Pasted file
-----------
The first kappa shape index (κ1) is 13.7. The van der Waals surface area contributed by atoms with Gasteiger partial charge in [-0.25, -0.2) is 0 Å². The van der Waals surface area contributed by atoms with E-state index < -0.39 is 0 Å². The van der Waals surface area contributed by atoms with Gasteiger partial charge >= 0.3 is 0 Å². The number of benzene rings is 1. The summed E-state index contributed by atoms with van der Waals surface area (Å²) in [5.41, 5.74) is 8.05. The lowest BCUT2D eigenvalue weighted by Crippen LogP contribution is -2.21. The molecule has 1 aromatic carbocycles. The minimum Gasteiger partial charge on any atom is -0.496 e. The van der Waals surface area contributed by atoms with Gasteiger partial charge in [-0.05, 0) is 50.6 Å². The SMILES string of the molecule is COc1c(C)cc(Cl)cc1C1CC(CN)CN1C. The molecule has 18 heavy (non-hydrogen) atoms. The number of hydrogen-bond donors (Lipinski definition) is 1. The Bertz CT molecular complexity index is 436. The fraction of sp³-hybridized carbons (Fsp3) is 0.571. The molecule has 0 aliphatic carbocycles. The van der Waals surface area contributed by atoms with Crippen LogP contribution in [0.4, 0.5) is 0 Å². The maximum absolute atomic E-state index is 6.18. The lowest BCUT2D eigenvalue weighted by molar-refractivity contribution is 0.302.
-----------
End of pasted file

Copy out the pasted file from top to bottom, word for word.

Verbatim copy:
The first kappa shape index (κ1) is 13.7. The van der Waals surface area contributed by atoms with Gasteiger partial charge in [-0.25, -0.2) is 0 Å². The van der Waals surface area contributed by atoms with E-state index < -0.39 is 0 Å². The van der Waals surface area contributed by atoms with Gasteiger partial charge >= 0.3 is 0 Å². The number of benzene rings is 1. The summed E-state index contributed by atoms with van der Waals surface area (Å²) in [5.41, 5.74) is 8.05. The lowest BCUT2D eigenvalue weighted by Crippen LogP contribution is -2.21. The molecule has 1 aromatic carbocycles. The minimum Gasteiger partial charge on any atom is -0.496 e. The van der Waals surface area contributed by atoms with Gasteiger partial charge in [-0.05, 0) is 50.6 Å². The SMILES string of the molecule is COc1c(C)cc(Cl)cc1C1CC(CN)CN1C. The molecule has 18 heavy (non-hydrogen) atoms. The number of hydrogen-bond donors (Lipinski definition) is 1. The Bertz CT molecular complexity index is 436. The fraction of sp³-hybridized carbons (Fsp3) is 0.571. The molecule has 0 aliphatic carbocycles. The van der Waals surface area contributed by atoms with Crippen LogP contribution in [0.4, 0.5) is 0 Å². The maximum absolute atomic E-state index is 6.18. The lowest BCUT2D eigenvalue weighted by molar-refractivity contribution is 0.302.